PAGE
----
Nerve guides made of natural or synthetic materials are an important surgical tool for nerve repair. These are tubes that are sutured to both ends of an injured nerve and guide the growth of nerve fibers and cells across the gap. Currently, however, these can only be used to bridge very small gaps. It was thought that a key reason for this limitation was a combination of tube properties and the lack of an internal framework to act as a “handrail” along which the regenerating tissue can orient itself and grow.
In this new study, the research team developed a novel type of nerve guide using two different types of natural silk. The tube wall was manufactured from silk produced by silkworms (Bombyx mori), and the inside filled with dragline silk fibers from golden orb-web spiders (Trichonephila edulis). The tubes were tested in rats whose right sciatic nerve had been cut, creating a 10 mm gap, which for a rat is of significant length. The researchers found that the damaged nerves adapted to the novel silk nerve guides and grew along the silk threads until the severed endings were successfully reconnected.
The research team used advanced microscopy techniques to analyse the healing process in detail. These showed that the silk tubes had a highly porous structure; an essential feature for nerve regeneration since this allows nutrients and waste materials to be exchanged. In addition, Schwann cells, the key drivers of peripheral nerve regeneration, adhered strongly to both the tube walls and the dragline silk fibers, and migrated with remarkable speed (over 1.1 mm per day).
The study further demonstrated that both types of silk played an important part in nerve regeneration. When nerve injuries were repaired using empty silk tubes, without the spider silk filling, the nerve fibers grew more slowly and were less organized.
Newrotex technology and how it works: the Newrotex nerve guide and tubes bridge the gap between two nerve endings. Credit: Newrotex
The silkworm silk tubes were supplied by Oxford Biomaterials, a company that was spun out of Oxford University in 2001 to exploit the biomimetic spinning technology developed by the Oxford Silk Group, part of the Department of Biology. Professor Fritz Vollrath, a co-founder of Oxford Biomaterials and a co-author on this study, said:
‘Animal silks offer exceptional mechanical and biological properties and versatile manufacturing possibilities to assist the re-engineering of tissue. Our advanced silk-in-silk nerve guides combine the excellent ability of silkworm silk to be processed into three dimensional structures with the outstanding cell adhesion qualities of spider dragline silk.’
‘These findings are a great step forward towards producing next-generation nerve guides that emulate the nervous architecture and possess advanced biological and mechanical features that support regeneration.'
A video of spider silk harvesting, which can be done without causing harm to the spider.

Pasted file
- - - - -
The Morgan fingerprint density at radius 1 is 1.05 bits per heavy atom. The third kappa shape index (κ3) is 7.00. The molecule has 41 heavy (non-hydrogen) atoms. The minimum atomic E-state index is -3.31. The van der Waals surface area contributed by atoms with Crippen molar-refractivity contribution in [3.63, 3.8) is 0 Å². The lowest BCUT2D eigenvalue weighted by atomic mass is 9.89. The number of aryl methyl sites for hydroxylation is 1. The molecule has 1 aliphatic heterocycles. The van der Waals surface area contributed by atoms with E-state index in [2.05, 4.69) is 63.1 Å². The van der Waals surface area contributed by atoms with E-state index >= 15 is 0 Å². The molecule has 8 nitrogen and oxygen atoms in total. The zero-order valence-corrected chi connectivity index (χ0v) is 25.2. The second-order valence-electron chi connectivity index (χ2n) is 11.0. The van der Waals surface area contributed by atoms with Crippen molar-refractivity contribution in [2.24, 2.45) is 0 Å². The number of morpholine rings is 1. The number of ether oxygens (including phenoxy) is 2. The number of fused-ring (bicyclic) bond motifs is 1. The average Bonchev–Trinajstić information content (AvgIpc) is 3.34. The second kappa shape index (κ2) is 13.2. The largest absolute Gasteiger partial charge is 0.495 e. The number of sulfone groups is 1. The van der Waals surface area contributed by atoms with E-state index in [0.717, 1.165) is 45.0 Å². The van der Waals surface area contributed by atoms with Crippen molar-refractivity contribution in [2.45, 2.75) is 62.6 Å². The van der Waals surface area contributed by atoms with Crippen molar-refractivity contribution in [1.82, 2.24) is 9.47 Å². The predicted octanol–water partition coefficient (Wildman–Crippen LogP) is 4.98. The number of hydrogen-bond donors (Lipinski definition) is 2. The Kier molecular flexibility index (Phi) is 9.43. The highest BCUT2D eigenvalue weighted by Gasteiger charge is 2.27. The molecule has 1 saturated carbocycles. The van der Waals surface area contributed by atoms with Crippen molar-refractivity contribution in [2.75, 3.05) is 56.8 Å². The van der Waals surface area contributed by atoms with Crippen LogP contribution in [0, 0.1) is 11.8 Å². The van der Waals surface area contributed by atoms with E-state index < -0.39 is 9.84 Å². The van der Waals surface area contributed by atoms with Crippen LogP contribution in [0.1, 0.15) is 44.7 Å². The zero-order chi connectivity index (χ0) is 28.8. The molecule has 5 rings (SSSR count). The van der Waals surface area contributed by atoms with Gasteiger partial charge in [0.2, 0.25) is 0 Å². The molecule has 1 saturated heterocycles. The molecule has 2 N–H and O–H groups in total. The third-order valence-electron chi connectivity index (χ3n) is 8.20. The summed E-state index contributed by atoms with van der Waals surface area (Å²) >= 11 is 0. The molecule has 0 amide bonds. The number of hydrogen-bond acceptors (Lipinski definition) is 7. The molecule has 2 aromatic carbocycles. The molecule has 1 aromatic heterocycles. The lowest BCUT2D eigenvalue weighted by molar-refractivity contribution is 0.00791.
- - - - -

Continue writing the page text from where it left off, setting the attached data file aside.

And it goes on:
He added that using natural materials for nerve guides has many advantages over synthetic substances. Spider silk, for instance, degrades over time and produces hardly any immune response in animal models. They can also be highly abundant: a single harvest from an orb web spider can yield around 10m of silk, enough to fill a 10mm long nerve guide. Meanwhile, the porous structure of the tube walls made from silkworm silk presents versatile possibilities to incorporate bioactive molecules, such as growth factors, to promote nerve regeneration over longer distances.
Ultimately, the team hope to develop the silk nerve guides into an ‘off-the-shelf’ solution to treat nerve injuries in humans. Currently, most human nerve injuries are treated either using short synthetic hollow tubes or indeed re-deploying longer real nerves harvested from other areas of the patient’s body (called autografts). However, this latter process has many drawbacks, including a limited availability of donor nerves, lengthy operations, and the possibility of further harm for the patient. In this study, nerve regrowth and functional regain was similar for injuries repaired using the silk nerve guides or grafted nerves.
Newrotex Ltd, a spin-out company from Oxford Biomaterials, are developing silk technology for treating nerve injuries and are completing final pre-clinical studies with the aim of bringing a functional device suitable for humans to the market. Its CEO and founder, Dr Alex Woods, is a trauma orthopaedic surgeon at Oxford University Hospitals and holds a D.Phil in Zoology and a Bachelor of Medicine, Bachelor of Surgery from Oxford University. He said:
‘Peripheral nerve injuries have a devastating impact on patients world-wide. This study provides further evidence of the incredible regenerative properties of silk within the nervous system and demonstrates it’s exciting utility and potential as a material to meet the unmet clinical need for an “off-the-shelf” technology to treat nerve injuries.’
‘At Newrotex, we have developed silk nerve repair devices to bring to market for the first time a truly practical, sustainable, and effective treatment for large gap nerve injuries. This will improve the care that can be offered for patients, with a really accessible alternative to harmful autograft surgery, and will significantly increase the number of patients who can now hope to have their sensation and function restored after suffering injuries from trauma, or as a side effect of cancer surgery.’
The study ‘Silk-in-silk nerve guidance conduits enhance regeneration in a rat sciatic nerve injury model’ has been published in Advanced Healthcare Materials.